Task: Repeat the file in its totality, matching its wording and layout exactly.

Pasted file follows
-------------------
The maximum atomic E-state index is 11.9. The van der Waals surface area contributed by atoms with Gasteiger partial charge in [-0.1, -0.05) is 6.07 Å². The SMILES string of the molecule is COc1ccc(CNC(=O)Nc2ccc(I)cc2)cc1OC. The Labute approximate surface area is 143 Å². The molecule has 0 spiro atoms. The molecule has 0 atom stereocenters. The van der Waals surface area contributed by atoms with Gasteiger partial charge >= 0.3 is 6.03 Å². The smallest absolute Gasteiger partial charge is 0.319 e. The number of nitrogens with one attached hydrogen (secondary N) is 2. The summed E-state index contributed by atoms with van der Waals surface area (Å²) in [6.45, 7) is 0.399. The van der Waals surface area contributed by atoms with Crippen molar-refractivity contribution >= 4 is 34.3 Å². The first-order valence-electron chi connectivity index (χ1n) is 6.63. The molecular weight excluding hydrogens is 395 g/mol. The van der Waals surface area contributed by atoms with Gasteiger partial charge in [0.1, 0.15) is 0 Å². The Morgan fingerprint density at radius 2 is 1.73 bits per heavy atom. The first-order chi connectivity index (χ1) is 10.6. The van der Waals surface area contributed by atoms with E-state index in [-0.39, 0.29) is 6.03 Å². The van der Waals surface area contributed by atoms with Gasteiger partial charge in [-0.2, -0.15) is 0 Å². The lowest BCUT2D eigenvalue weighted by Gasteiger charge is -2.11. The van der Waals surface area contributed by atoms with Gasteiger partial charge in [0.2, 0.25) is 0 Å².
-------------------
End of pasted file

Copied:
The maximum atomic E-state index is 11.9. The van der Waals surface area contributed by atoms with Gasteiger partial charge in [-0.1, -0.05) is 6.07 Å². The SMILES string of the molecule is COc1ccc(CNC(=O)Nc2ccc(I)cc2)cc1OC. The Labute approximate surface area is 143 Å². The molecule has 0 spiro atoms. The molecule has 0 atom stereocenters. The van der Waals surface area contributed by atoms with Gasteiger partial charge >= 0.3 is 6.03 Å². The smallest absolute Gasteiger partial charge is 0.319 e. The number of nitrogens with one attached hydrogen (secondary N) is 2. The summed E-state index contributed by atoms with van der Waals surface area (Å²) in [6.45, 7) is 0.399. The van der Waals surface area contributed by atoms with Crippen molar-refractivity contribution >= 4 is 34.3 Å². The first-order valence-electron chi connectivity index (χ1n) is 6.63. The molecular weight excluding hydrogens is 395 g/mol. The van der Waals surface area contributed by atoms with Gasteiger partial charge in [0.1, 0.15) is 0 Å². The Morgan fingerprint density at radius 2 is 1.73 bits per heavy atom. The first-order chi connectivity index (χ1) is 10.6. The van der Waals surface area contributed by atoms with E-state index in [-0.39, 0.29) is 6.03 Å². The van der Waals surface area contributed by atoms with Gasteiger partial charge in [-0.2, -0.15) is 0 Å². The lowest BCUT2D eigenvalue weighted by Gasteiger charge is -2.11. The van der Waals surface area contributed by atoms with Gasteiger partial charge in [0.2, 0.25) is 0 Å².